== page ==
The Heroes of the New Covenant by Bryan Cross
By Bryan Cross
Recently Juan Callejas wrote about the relics of St. John Bosco (Don Bosco) being brought on a tour of Guatemala. Juan described his own perplexity at the eagerness and excitement of Catholics upon the arrival of the saint’s relics.1
In the Protestant mind, the notion of venerating relics and asking for the intercession of departed saints is somewhat puzzling and strange for at least two reasons. First, in the Protestant mind, the deceased person is conceived as being in heaven (or hell), not here in his or her bodily remains. In the Catholic mind, by contrast, the saints in heaven are also still present, in a certain respect, in their bodily remains. Matt Yonke has explained this in his “Relics: A Reply to [Carl] Trueman,” so I will not recover that ground.
But for Protestants, another reason why this practice of visiting and venerating the relics of saints is quite mysterious and seemingly unnecessary is that from a Protestant point of view, Christ’s perfect righteousness has been imputed to all Christians, and yet at the same time all Christians sin daily, and “there is no sin so small, but that it deserves damnation.”2 All our righteousness is as filthy rags; all our throats are open graves.3 Simul iustus et peccator is applied not only to the individual, but to the whole community of believers such that believers are all ‘flattened’ with respect to deserving hell and meriting heaven. This doctrine entails that all Christians are simultaneously equally damnable and, by the imputation of Christ’s righteousness, equally perfectly righteous. In this way Protestantism implies a kind of egalitarianism with respect to righteousness among all Christians. It entails that St. John Bosco was no more holy than yourself, so long as you have faith. So there is no point in making a big to-do about touching the relics of St. John Bosco; you can just touch yourself, or, what is the same, not bother touching anything at all.
This is why Protestants generally do not refer to a particular group of Christians as saints. In Protestant theology, all Christians are saints, because all Christians are under Christ’s blood and credited with His perfect righteousness. This is also why when James says, “The prayer of a righteous man is powerful and effective” (James 5:16) for Protestants the verse implies nothing about seeking the intercessory aid of any particular Christians. From the Protestant point of view, the verse implies that if I have faith, my prayer is powerful and effective. And if the need is urgent and I wish to knock louder at the gate of heaven, I need not find especially holy Christians to pray for me; I need only recruit as intercessors Christians who truly trust in Christ for their salvation, for by extra nosimputation such persons have nothing less than the absolute perfect righteousness of Christ.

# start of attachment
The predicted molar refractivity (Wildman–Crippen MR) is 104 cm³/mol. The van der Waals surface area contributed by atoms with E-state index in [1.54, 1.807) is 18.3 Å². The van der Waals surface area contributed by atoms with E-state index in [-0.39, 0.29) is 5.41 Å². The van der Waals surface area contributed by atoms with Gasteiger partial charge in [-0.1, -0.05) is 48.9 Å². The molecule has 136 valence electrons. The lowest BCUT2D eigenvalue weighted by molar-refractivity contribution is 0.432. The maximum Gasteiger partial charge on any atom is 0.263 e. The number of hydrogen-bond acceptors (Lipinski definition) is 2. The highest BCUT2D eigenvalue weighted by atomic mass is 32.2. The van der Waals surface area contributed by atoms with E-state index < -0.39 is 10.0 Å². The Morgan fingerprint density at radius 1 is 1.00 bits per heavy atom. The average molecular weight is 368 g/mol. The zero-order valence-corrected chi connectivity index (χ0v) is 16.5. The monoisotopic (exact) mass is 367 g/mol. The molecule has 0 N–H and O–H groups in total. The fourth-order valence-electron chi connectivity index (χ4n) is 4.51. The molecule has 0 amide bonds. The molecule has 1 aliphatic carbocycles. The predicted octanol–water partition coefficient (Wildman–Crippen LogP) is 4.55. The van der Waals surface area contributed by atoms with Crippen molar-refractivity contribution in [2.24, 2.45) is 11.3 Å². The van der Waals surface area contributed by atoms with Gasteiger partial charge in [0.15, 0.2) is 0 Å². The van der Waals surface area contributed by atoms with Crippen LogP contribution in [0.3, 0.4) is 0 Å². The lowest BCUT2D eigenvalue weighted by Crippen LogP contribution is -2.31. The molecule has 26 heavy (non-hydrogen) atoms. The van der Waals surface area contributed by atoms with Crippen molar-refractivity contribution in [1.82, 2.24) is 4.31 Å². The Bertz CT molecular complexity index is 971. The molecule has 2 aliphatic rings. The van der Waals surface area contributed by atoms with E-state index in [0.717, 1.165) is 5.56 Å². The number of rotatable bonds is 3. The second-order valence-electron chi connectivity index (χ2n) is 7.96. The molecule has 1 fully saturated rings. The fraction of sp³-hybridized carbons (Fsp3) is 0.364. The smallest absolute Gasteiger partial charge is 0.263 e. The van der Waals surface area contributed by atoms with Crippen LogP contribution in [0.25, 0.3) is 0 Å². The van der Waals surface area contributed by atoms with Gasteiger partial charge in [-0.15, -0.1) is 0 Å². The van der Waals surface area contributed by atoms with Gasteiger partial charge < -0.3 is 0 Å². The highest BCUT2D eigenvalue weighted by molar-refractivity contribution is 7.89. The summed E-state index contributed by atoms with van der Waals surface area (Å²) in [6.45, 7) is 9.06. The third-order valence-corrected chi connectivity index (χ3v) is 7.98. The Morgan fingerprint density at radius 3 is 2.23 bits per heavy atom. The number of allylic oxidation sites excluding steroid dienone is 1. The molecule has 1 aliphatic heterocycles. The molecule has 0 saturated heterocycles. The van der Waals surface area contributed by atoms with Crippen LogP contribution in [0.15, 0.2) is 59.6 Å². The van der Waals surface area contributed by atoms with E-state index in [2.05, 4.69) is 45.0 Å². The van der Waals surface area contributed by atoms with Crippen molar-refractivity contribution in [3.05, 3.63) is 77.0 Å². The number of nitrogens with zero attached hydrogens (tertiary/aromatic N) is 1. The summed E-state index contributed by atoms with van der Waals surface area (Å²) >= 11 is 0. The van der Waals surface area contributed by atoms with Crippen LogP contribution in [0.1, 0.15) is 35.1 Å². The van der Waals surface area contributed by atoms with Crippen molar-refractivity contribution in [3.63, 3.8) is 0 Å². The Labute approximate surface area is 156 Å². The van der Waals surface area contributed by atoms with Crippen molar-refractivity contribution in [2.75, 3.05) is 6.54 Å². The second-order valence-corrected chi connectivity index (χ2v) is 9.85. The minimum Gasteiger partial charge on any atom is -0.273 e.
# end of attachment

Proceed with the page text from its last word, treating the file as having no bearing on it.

In Catholic theology, by contrast, imputation is on the basis of infusion, and we do not all initially receive the same measure of justice, as the Council of Trent teaches:
and not only are we reputed but we are truly called and are just, receiving justice within us, each one according to his own measure, which the Holy Ghost distributes to everyone as He wills, and according to each one’s disposition and cooperation.4
Not only that, but by the means of grace we can increase in that justice received through the grace of Christ:
Having, therefore, been thus justified and made the friends and domestics of God, advancing from virtue to virtue, they are renewed, as the Apostle says, day by day, that is, mortifying the members of their flesh, and presenting them as instruments of justice unto sanctification, they, through the observance of the commandments of God and of the Church, faith cooperating with good works, increase in that justice received through the grace of Christ and are further justified ….5
Why is that? Because in Catholic doctrine, agape is righteousness. The presence of agape in the heart makes a person truly righteous.
He who loves his neighbor has fulfilled the law. (Rom 13:8)
Love is the fulfillment of the law. (Rom 13:10)
For the whole Law is fulfilled in one word, in the statement, “You shall love your neighbor as yourself.” (Gal 5:14)
Because righteousness is agape, and because some persons are given more agape than are others,7therefore, some Christians are more righteousness than are others. This is why Jesus can even speak about the “greatest” in the Kingdom. When the disciples asked Jesus who would be the greatest in the Kingdom, Jesus did not reply by explaining that on account of extra nos imputation of His perfect righteousness, all would be equally great in the Kingdom. He taught that greatness in the Kingdom was based on greatness of humility8 and on the greatness of love by which one becomes a servant to others for the sake of Christ.9 Greatness in the Kingdom does not come down to faith per se or works per se, but to love.10 Jesus speaks of some one person who will be “least in the Kingdom of Heaven.”11 That would make no sense if spiritual egalitarianism were true. The author of Hebrews takes it as undisputed that “the lesser is blessed by the greater,” and uses this premise to argue that Melchizedek was greater than Abraham.12 There could be no lesser and greater, if spiritual egalitarianism were true. He speaks of some Old Testament heroes refusing to be released from their torture, “so that they might gain a better resurrection.”13 Such a statement would make no sense if all believers’ resurrections were equal. Jesus said that Mary chose what was better, in comparison to that chosen by her sister Martha.14 This would make no sense if all Christians were equally righteous, and all lawful actions were equally good. St. Paul speaks of the one who does not give his daughter as doing better than one who does, because then she can be wholly concerned about the things of the Lord, holy both in body and spirit.15